The Top-10 Russian Artificial Intelligence Startups
There are some frequent stereotypes you’ll hear about Russian men, mainly that they’re all a bunch of alcoholic
football soccer fans who die early because of their love for vodka, leaving behind some of the most beautiful women on the planet who outlive them by ten years on average. While the stereotypes have some serious merit, Russia isn’t just about hard-drinking, chasing skirts, and hooliganism. All that vodka fuels some of the world’s brightest minds, like Russia’s fearless leader, Vladimir Putin, who believes that artificial intelligence will be the key to global supremacy. So, what about Russian artificial intelligence technology?
Artificial Intelligence in Russia
As China and the US are fighting for AI supremacy and the EU is scrambling to catch up, Russia’s growing its footprint in AI with a seemingly low-key approach. Hearing less about Russian AI companies doesn’t mean they don’t exist though. The Russian government’s investments into AI have been dwarfed by the billions of dollars China and the US have been spending but this may change with a growing number of public-private partnerships and the involvement of the Russian Ministry of Defense in AI projects. Russia also has a strong venture capital infrastructure in place that has helped grow her “AI industry” up to this point.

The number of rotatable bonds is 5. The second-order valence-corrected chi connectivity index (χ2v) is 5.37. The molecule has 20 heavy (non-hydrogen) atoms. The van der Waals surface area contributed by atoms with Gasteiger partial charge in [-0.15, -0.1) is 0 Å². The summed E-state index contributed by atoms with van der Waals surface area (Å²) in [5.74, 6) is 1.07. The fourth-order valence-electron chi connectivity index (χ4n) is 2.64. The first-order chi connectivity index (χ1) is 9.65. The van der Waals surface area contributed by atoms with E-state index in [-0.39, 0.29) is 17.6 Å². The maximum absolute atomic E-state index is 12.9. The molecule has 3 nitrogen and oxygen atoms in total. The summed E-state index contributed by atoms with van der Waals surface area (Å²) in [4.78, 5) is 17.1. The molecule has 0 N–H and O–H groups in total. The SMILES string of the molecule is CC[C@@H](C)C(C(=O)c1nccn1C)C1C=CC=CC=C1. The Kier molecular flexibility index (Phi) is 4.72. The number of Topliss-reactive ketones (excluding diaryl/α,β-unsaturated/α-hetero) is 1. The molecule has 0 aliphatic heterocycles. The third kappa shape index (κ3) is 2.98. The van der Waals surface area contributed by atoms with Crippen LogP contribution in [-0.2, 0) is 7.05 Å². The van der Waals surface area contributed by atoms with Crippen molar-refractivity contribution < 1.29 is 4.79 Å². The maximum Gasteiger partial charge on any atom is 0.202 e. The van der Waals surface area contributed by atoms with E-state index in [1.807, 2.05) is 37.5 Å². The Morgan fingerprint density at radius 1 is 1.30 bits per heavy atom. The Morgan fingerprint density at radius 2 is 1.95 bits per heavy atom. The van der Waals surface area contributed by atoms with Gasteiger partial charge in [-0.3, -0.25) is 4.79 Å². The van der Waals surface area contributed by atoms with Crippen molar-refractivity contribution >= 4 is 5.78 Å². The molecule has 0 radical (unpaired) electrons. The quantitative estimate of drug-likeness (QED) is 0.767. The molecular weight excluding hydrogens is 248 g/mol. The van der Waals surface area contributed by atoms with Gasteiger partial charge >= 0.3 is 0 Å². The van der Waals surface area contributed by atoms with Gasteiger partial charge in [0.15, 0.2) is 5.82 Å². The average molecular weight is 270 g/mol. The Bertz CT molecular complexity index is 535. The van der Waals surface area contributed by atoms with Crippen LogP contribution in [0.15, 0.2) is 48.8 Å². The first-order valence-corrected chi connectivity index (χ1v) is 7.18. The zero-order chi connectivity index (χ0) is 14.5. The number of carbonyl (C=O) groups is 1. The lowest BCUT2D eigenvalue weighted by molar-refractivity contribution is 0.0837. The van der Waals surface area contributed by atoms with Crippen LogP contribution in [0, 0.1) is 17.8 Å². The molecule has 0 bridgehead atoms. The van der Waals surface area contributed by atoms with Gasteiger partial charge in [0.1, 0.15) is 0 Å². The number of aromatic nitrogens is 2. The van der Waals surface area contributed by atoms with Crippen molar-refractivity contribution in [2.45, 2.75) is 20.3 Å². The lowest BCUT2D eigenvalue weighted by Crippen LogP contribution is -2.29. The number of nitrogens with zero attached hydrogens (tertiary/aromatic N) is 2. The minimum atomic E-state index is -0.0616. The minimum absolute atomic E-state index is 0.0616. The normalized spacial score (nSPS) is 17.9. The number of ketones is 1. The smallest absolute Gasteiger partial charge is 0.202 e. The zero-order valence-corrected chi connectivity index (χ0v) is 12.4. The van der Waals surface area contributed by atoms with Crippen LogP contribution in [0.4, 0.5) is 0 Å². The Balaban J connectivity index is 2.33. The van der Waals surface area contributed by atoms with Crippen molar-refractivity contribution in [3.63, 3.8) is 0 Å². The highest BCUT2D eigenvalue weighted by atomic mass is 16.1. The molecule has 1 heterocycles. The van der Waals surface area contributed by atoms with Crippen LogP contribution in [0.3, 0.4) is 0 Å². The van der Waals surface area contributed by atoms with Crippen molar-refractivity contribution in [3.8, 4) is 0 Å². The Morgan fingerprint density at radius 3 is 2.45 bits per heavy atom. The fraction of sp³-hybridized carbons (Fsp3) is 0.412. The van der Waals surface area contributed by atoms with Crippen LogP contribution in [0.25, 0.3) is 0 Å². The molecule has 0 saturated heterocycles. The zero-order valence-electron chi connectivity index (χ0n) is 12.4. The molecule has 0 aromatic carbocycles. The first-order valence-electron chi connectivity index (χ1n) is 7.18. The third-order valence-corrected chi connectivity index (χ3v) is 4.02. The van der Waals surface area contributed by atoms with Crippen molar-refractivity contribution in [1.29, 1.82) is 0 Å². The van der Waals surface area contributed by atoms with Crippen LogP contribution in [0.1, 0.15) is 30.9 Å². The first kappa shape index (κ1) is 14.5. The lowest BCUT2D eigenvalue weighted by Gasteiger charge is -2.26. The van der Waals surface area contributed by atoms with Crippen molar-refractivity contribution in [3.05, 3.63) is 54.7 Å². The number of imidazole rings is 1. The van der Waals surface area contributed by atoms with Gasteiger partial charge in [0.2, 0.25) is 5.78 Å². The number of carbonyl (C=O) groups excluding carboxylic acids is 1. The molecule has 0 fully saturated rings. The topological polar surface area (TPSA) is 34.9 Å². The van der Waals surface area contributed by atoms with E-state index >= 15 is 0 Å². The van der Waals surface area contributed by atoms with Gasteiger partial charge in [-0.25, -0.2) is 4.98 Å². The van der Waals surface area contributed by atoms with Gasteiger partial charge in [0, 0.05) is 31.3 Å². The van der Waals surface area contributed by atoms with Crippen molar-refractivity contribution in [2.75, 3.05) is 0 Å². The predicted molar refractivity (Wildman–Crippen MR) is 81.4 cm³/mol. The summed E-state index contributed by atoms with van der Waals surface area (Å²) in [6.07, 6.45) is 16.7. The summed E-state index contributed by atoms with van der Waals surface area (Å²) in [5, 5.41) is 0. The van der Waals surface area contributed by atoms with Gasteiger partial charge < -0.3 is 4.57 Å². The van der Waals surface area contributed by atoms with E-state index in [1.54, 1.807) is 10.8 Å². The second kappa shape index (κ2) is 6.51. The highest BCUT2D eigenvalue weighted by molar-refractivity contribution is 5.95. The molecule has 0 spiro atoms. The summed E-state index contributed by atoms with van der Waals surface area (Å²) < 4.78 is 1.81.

Science Guide, a Russian community dedicated to the development of applied science, has released a report on the State of AI in Russia in 2017 which lists 150 Russian artificial intelligence companies. According to the report, most AI startups are working on machine vision (33%) followed by decision-making algorithms (17%) and image/video recognition (14%). Russia seems to get much less coverage on the global stage, so we decided to analyze and cross-check the above-mentioned Science Guide report with Crunchbase to search the Russian AI ecosystem for the most funded startups in Russia. Here’s what we came up with.